» A Sherman Oaks restaurant owner who went viral for her video of a film crew set up near her business while her own outdoor dining was closed, is suing Governor Gavin Newsom. She contends that the state ordering the closure of dining service is an “unconstitutional stretch of power” and “not supported by any scientific research.” [KTLA]
» Moderna’s vaccine has now been approved for use in California and initial shipments are arriving. So far, 110,300 doses have arrived in the state, with another 672,600 expected before the end of the week. [Sacramento Bee]
» California could report 100,000 hospitalizations within the next month, according to a new model. That number is derived from the tsunami of new infections reported recently. [Associated Press]
» One in ten LAUSD students are testing positive for COVID-19, the school district reports. Children and adults associated with the schools have the opportunity to receive testing, even though most learning remains online. [KTLA]
» Police departments in Long Beach and Pasadena promised they would not turn over license plate scan data to immigration officials–but they did. As recently as September, the Pasadena P.D. said it would stop sharing data with ICE, yet continue to do so. [Los Angeles Times]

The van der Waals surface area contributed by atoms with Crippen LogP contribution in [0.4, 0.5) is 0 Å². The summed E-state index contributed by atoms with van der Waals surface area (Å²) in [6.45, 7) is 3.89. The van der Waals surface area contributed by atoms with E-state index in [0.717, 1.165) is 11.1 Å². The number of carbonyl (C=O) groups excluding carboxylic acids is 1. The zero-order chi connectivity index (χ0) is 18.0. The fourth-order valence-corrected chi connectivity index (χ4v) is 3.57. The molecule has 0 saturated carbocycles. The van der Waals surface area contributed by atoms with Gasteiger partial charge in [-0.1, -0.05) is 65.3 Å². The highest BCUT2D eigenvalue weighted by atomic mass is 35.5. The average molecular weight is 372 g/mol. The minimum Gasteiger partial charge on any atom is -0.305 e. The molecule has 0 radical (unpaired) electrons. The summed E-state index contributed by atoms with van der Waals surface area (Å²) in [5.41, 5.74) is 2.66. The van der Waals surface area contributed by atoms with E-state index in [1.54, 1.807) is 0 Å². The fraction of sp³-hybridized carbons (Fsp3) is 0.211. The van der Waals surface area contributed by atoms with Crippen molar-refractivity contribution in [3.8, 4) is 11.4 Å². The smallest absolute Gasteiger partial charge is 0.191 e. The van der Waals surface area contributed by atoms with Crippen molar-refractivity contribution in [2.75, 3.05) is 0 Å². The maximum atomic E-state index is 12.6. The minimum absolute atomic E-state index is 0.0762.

» Meghan Markle and Prince Harry have selected the first project for their Archewell Foundation. The couple will be working with chef-philanthropist José Andrés’s World Central Kitchen to construct four relief centers around the globe. [Washingtonian]
TOP STORIES FROM L.A. MAG
» The Academy Museum Delays Its Opening Again, This Time to Fall of 2021 Museum director Bill Kramer promises a “remarkable experience” come September
» With the COVID Vaccine in Short Supply, the Wealthy Are Angling to Jump the Line Local concierge doctors reveal that their phones have been ringing off the hook
» Rumors Swirl About Candidates for the Top Job at the L.A. Times Names floated as successors to Norman Pearlstine include talent from ESPN, The New York Times, and The Hollywood Reporter
ONE MORE THING
You Can Still See the Rare ‘Christmas Star’ in Tonight’s Sky
While the Great Conjunction of Jupiter and Saturn might have been at their brightest last night, don’t worry if a cloud got in your way. You should still be able to view the ultra-rare phenomenon for the rest of this week.
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